History of the Daigle Family
The Daigle family name was originally Daigre until circa 1755. The Daigre family name moved to Acadia in 1666 when Olivier-Jean Daigre (1643-1686), son of Georges and Marie Daigre, arrived in Port Royal and married Maria Gaudet in the same year. In their 20 years together, Olivier and Marie had 9 children and the family grew. The New Brunswick Daigles are descended from Olivier's two sons, Bernard and Olivier Junior who had families of their own in the Port Royal area. After the Siege of Port Royal in 1710, the British changed the name of Port Royal to present-day Annapolis Royal, Nova Scotia. Circa 1755, to remove any military threat the Acadians posed the British deported the Acadians to British and French territories in the Expulsion of the Acadians. During this time, the Daigre name changed to Daigle due to the British misspelling the name around the time of the expulsion. To this day, there are descendants of Olivier Daigle in the Maritime Provinces, Quebec, Louisiana, and France (Belle-Isle-en-Mer and Chatellerault).
Oldest son of Olivier is Bernard, born in 1670, who married Marie-Claire Bourg in Port-Royal in 1691. The family moved to the Minas Basin, where they lived for a time on Rivière-Kenescout and at Grand-Pré before moving to L'Assomption, Pigiguit (present day Windsor, Nova Scotia) around 1695. They had 13 children, including nine sons. Bernard and many of his children eventually moved to Île St.-Jean, today's Prince Edward Island, by the early 1750s to escape British authority in Nova Scotia. Bernard died at Port-Lajoie, Île St.-Jean (present day Charlottetown, Prince Edward Island) in January 1751 at age 80.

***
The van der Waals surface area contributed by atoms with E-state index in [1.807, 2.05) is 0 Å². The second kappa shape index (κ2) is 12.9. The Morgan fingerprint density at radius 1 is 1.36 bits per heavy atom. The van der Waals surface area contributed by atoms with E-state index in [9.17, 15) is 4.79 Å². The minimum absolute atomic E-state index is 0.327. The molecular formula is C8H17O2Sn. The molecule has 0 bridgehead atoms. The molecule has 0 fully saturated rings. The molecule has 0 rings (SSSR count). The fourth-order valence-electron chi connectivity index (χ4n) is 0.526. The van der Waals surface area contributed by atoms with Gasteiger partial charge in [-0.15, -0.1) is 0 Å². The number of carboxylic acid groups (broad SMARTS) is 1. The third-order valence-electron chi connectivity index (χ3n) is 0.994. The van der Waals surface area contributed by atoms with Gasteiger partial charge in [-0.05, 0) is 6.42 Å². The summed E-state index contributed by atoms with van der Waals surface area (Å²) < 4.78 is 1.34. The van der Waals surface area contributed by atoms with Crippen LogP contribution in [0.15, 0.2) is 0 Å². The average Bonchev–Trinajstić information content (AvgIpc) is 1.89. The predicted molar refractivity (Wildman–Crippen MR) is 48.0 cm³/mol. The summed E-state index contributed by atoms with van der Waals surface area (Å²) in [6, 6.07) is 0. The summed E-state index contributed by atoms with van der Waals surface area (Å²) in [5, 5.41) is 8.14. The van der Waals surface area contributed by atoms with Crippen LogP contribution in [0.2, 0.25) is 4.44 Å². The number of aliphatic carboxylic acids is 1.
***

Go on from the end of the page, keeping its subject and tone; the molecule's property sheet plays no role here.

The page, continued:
Joseph, son of Bernard, married Madeleine Gautreau and had two sons, Jean Baptiste and Joseph, where they settled in Madawaska. In 1755, the family managed to escape the British troops and found refuge in Quebec City, in Virginia, and in Massachusetts. After the expulsion, the two brothers, Jean Baptiste and Joseph returned to Acadia and settled on the Saint John River. They moved again where Jean Baptiste's family went to Nipisiquit and Joseph's family went back to Madawaska. To this day, their descendants are numerous in Madawaska and Bathurst areas.
Another son of BERNARD, CHARLES DAIGLE, left descendants in New Brunswick. CHARLES DAIGLE, in trying to escape his persecutors, sought refuge on Ile Saint Jean (Prince Edward Island ). Safety there was illusory for he was captured and deported with his family to Saint Servan, in Brittany, in northern France. His son, OLIVIER, died there around 1774. His widow, Marie- Blanche Robichaud, then decided to return to Acadia with her children on one of the ships owned by the Robin Company.
After a few years in Bonaventure, the family moved to Richibucto and then settled permanently at Saint Charles de Kent in New Brunswick where Marie- Blanche died in 1818.
Younger son Olivier, fils, born in c1674, married Jeanne, daughter of Guillaume Blanchard, at Port-Royal in c1699. They remained in the Port-Royal area, where they had six children, including three sons. Olivier, fils's sons moved to Chignecto and Minas.
One of Olivier junior's sons, FABIEN DAIGLE, married to Marie Rose Robichaud, settled at Petite- Aldouane in 1790 after having lived in the Gaspe during some ten years.
The Daigles of Cape Breton, the Gaspe, and Kent County in New Brunswick are the descendants of Olivier junior, brother to Bernard.